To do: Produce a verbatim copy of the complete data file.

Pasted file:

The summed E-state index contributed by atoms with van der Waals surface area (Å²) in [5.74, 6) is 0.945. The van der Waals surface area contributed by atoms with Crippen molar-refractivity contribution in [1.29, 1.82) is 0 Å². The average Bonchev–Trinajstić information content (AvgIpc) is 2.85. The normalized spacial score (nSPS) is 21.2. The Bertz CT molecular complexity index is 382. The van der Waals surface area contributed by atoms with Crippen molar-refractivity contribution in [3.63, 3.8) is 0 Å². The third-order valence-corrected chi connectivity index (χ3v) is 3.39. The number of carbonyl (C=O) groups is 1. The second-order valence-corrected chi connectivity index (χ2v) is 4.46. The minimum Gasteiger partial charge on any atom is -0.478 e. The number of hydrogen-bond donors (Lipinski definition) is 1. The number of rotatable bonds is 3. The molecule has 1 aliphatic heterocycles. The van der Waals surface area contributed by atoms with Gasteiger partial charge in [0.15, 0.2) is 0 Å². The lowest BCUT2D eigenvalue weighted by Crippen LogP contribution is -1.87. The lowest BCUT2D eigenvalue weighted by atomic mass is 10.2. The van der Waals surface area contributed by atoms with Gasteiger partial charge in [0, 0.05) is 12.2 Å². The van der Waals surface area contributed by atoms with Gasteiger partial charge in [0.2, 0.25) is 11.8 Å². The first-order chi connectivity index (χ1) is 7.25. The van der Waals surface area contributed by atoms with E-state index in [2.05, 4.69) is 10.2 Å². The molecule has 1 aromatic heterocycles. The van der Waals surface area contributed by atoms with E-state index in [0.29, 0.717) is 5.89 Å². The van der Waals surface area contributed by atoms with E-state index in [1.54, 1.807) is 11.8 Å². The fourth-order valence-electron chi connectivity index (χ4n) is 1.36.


The summed E-state index contributed by atoms with van der Waals surface area (Å²) in [5.74, 6) is 0.945. The van der Waals surface area contributed by atoms with Crippen molar-refractivity contribution in [1.29, 1.82) is 0 Å². The average Bonchev–Trinajstić information content (AvgIpc) is 2.85. The normalized spacial score (nSPS) is 21.2. The Bertz CT molecular complexity index is 382. The van der Waals surface area contributed by atoms with Crippen molar-refractivity contribution in [3.63, 3.8) is 0 Å². The third-order valence-corrected chi connectivity index (χ3v) is 3.39. The number of carbonyl (C=O) groups is 1. The second-order valence-corrected chi connectivity index (χ2v) is 4.46. The minimum Gasteiger partial charge on any atom is -0.478 e. The number of hydrogen-bond donors (Lipinski definition) is 1. The number of rotatable bonds is 3. The molecule has 1 aliphatic heterocycles. The van der Waals surface area contributed by atoms with Gasteiger partial charge in [0.15, 0.2) is 0 Å². The lowest BCUT2D eigenvalue weighted by Crippen LogP contribution is -1.87. The lowest BCUT2D eigenvalue weighted by atomic mass is 10.2. The van der Waals surface area contributed by atoms with Gasteiger partial charge in [0, 0.05) is 12.2 Å². The van der Waals surface area contributed by atoms with Gasteiger partial charge in [0.2, 0.25) is 11.8 Å². The first-order chi connectivity index (χ1) is 7.25. The van der Waals surface area contributed by atoms with E-state index in [2.05, 4.69) is 10.2 Å². The molecule has 1 aromatic heterocycles. The van der Waals surface area contributed by atoms with E-state index in [0.29, 0.717) is 5.89 Å². The van der Waals surface area contributed by atoms with E-state index in [1.54, 1.807) is 11.8 Å². The fourth-order valence-electron chi connectivity index (χ4n) is 1.36.